10 07 2008

Black Butte is a striking volcano that sits right next to Mt. Shasta, and I’ve always wanted to climb it, too… so I did! I was up visiting my parents and the 5-mile RT hike up this steep, rocky, old volcano seemed the perfect thing to do break in my boots more.


The trail is really challenging in its rocky parts, and there’s some boulder scrambling to get to the old lookout, which I’m really nervous about. There were several people at the summit, though, so I had lots of help… and finally got the cache that’s up there!

Black Butte-y

On the way back, my feet starting hurting again… once again real tear-jerking agony… and I knew my boots needed more than breaking in! OW. I went straight to the Fifth Season, where I’d purchased them specifically for the Shasta adventure (I need crampon compatible footwear) to see what, if anything, could be done.

The local boot expert, Jacques, kept them over night to stretch them out. I picked them up the next day, hoping that would do it… or it might require more fussing with to get my feet to tolerate them… and might I be able to do that in time?

I’ll keep you in suspense, but here are my photos from the hike. The views were stellar – all the way to the horizon!

Above: do you see the chipmunk?
Below: I found these at the Shell station in Yreka. They still work!

OK, I won’t keep you in suspense. I took the boots on another test hike of about 5 miles, and they seem to be fine now!

The Road to Phoenix… begins in Palm Springs!

2 07 2008


Oh yes… I’m reprising a crazy day of caching with Cachepal (Bill)! We headed up to Porterville last summer with Team Perks to see how many we could do in a 24-hour period. After 20 hours, we’d found over 250… and ran out! We’re attempting this again on July 5, and Phoenix is the only place nearby where no one on the team has been. Team Perks is not available, so this time we have f0t0m0m (Jim) and foon (Alan).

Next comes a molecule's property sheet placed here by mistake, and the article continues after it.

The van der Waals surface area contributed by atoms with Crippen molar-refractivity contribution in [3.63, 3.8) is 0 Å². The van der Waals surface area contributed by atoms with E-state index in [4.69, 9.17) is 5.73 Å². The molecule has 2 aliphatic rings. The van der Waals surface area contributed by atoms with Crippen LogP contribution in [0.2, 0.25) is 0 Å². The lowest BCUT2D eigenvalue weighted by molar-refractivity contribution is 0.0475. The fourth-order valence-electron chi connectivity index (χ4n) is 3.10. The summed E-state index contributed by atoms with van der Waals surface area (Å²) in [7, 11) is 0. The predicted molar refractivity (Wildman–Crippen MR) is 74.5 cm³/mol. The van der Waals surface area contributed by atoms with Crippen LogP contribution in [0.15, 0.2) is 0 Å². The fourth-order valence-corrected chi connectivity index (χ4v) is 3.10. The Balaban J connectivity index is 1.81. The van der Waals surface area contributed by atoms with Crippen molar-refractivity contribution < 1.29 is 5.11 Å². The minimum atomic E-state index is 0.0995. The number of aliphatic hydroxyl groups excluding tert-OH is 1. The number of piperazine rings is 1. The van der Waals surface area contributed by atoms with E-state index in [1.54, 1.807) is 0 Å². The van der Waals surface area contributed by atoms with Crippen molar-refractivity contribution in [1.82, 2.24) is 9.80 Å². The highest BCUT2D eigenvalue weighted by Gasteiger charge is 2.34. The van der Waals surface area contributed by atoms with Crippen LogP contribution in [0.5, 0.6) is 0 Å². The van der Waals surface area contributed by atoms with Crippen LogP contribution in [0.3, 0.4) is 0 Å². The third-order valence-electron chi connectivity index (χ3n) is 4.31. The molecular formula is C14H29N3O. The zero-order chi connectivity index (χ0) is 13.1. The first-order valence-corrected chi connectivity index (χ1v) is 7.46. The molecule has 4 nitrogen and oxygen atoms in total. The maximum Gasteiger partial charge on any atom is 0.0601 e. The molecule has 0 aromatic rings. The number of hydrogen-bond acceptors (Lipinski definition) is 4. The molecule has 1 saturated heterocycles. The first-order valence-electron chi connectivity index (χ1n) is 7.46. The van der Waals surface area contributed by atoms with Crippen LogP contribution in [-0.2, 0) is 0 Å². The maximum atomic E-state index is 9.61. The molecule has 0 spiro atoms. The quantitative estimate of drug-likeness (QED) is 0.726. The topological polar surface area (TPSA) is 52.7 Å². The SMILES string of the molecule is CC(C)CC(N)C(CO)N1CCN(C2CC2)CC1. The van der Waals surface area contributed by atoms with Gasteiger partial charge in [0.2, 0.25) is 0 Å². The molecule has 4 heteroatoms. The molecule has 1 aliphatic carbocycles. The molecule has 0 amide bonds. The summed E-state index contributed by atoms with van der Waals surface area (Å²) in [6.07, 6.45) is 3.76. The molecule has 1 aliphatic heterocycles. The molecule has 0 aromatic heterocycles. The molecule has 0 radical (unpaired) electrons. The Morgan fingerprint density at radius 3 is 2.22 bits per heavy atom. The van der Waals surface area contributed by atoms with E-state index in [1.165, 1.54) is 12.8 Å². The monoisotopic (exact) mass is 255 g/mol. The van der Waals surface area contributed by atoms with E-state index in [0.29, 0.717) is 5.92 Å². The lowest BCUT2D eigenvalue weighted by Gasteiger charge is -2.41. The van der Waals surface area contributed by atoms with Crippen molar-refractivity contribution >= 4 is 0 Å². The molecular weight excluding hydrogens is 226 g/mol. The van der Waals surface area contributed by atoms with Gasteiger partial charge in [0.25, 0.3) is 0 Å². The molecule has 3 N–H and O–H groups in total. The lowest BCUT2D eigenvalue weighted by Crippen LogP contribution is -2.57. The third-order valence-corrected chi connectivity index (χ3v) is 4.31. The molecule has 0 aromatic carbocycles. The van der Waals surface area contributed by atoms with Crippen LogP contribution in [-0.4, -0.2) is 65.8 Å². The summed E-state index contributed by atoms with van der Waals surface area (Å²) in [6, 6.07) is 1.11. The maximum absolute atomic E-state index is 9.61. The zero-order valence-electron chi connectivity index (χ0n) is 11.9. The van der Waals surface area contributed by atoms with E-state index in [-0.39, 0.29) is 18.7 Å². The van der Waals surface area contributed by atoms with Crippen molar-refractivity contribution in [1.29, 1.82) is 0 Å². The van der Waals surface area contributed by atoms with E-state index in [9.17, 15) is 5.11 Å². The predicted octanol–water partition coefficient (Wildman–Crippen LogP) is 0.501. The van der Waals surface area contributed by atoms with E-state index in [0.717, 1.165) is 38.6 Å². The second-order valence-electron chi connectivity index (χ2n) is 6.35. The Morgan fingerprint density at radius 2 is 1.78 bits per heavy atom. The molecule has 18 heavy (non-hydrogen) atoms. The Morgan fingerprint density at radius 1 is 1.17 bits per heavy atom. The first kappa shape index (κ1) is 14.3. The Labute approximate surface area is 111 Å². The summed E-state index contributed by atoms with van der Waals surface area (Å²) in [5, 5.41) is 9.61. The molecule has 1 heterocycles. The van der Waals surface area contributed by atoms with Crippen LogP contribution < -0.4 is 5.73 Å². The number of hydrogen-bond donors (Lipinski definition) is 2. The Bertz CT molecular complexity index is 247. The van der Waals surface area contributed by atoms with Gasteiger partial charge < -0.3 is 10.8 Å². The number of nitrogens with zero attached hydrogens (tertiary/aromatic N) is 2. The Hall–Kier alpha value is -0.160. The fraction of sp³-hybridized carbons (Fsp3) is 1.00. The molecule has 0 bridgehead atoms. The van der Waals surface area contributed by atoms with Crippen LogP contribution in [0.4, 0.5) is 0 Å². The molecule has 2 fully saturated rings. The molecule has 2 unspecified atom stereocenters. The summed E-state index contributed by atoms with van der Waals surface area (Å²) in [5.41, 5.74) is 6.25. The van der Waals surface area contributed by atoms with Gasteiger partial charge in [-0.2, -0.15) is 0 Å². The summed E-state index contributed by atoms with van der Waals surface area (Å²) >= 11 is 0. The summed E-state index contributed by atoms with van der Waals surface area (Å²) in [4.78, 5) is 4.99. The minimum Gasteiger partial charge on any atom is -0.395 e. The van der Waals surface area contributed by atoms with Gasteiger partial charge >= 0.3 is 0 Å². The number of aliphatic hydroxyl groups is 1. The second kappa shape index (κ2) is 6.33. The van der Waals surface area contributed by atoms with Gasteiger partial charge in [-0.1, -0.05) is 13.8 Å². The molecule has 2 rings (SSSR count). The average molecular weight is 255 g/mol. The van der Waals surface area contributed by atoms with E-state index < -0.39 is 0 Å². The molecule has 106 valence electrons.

We headed out to Palm Springs to hone our teamwork and practice in the heat. We had a lot of fun finding easy ones and wonderful placements mostly by the Wheeler Dealers and PS Arrow, ending up with about 70 for the day.

Fossil Fuel They’re putting in a whole new dinosaur park in Cabazon!
Long Gone The cache looked like old wires stuck in a fence post… marvelous.
This is the Ritz? A big Ritz cracker… at a cheap motel!
4 u PS Arrow The cache looked like part of a metal support… very nice.
2 Red Evil hide in a bougainvillea… but I spotted it! Nice container, actually, and not what you’d think.
Socially Acceptable We almost missed this one as it blended in with the gate hardware… awesome!

Here’s the gang: